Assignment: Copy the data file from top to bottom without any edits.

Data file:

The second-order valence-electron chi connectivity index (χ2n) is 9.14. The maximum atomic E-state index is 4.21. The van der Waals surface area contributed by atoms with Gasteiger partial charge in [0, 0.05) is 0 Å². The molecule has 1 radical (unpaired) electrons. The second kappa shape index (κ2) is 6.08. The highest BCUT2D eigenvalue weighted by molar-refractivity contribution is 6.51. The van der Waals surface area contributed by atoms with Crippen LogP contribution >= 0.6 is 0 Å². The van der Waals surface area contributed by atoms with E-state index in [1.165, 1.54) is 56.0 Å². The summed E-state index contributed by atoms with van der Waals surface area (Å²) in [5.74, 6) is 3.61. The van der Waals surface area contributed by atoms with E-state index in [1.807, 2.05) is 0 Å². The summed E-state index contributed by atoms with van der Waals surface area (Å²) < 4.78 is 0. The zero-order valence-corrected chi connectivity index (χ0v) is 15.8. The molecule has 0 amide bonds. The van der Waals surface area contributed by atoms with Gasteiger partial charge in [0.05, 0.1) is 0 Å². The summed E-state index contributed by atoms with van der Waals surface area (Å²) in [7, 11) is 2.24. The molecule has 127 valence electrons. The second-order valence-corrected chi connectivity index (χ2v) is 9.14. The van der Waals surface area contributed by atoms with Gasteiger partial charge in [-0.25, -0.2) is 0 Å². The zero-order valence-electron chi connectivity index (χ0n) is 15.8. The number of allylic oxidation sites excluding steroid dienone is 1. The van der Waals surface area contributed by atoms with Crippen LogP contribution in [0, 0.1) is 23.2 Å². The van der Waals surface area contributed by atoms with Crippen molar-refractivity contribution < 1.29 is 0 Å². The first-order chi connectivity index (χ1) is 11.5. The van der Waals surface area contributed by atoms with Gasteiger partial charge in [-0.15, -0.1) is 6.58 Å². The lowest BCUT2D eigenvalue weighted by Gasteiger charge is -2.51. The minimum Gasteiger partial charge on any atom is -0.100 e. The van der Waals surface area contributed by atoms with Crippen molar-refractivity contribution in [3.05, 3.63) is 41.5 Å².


The second-order valence-electron chi connectivity index (χ2n) is 9.14. The maximum atomic E-state index is 4.21. The van der Waals surface area contributed by atoms with Gasteiger partial charge in [0, 0.05) is 0 Å². The molecule has 1 radical (unpaired) electrons. The second kappa shape index (κ2) is 6.08. The highest BCUT2D eigenvalue weighted by molar-refractivity contribution is 6.51. The van der Waals surface area contributed by atoms with Crippen LogP contribution >= 0.6 is 0 Å². The van der Waals surface area contributed by atoms with E-state index in [1.165, 1.54) is 56.0 Å². The summed E-state index contributed by atoms with van der Waals surface area (Å²) in [5.74, 6) is 3.61. The van der Waals surface area contributed by atoms with E-state index in [1.807, 2.05) is 0 Å². The summed E-state index contributed by atoms with van der Waals surface area (Å²) < 4.78 is 0. The zero-order valence-corrected chi connectivity index (χ0v) is 15.8. The molecule has 0 amide bonds. The van der Waals surface area contributed by atoms with Gasteiger partial charge in [0.05, 0.1) is 0 Å². The summed E-state index contributed by atoms with van der Waals surface area (Å²) in [7, 11) is 2.24. The molecule has 127 valence electrons. The second-order valence-corrected chi connectivity index (χ2v) is 9.14. The van der Waals surface area contributed by atoms with Gasteiger partial charge in [-0.25, -0.2) is 0 Å². The zero-order valence-electron chi connectivity index (χ0n) is 15.8. The number of allylic oxidation sites excluding steroid dienone is 1. The van der Waals surface area contributed by atoms with Crippen LogP contribution in [0, 0.1) is 23.2 Å². The van der Waals surface area contributed by atoms with Crippen molar-refractivity contribution < 1.29 is 0 Å². The first-order chi connectivity index (χ1) is 11.5. The van der Waals surface area contributed by atoms with Gasteiger partial charge in [-0.15, -0.1) is 6.58 Å². The lowest BCUT2D eigenvalue weighted by Gasteiger charge is -2.51. The minimum Gasteiger partial charge on any atom is -0.100 e. The van der Waals surface area contributed by atoms with Crippen molar-refractivity contribution in [3.05, 3.63) is 41.5 Å².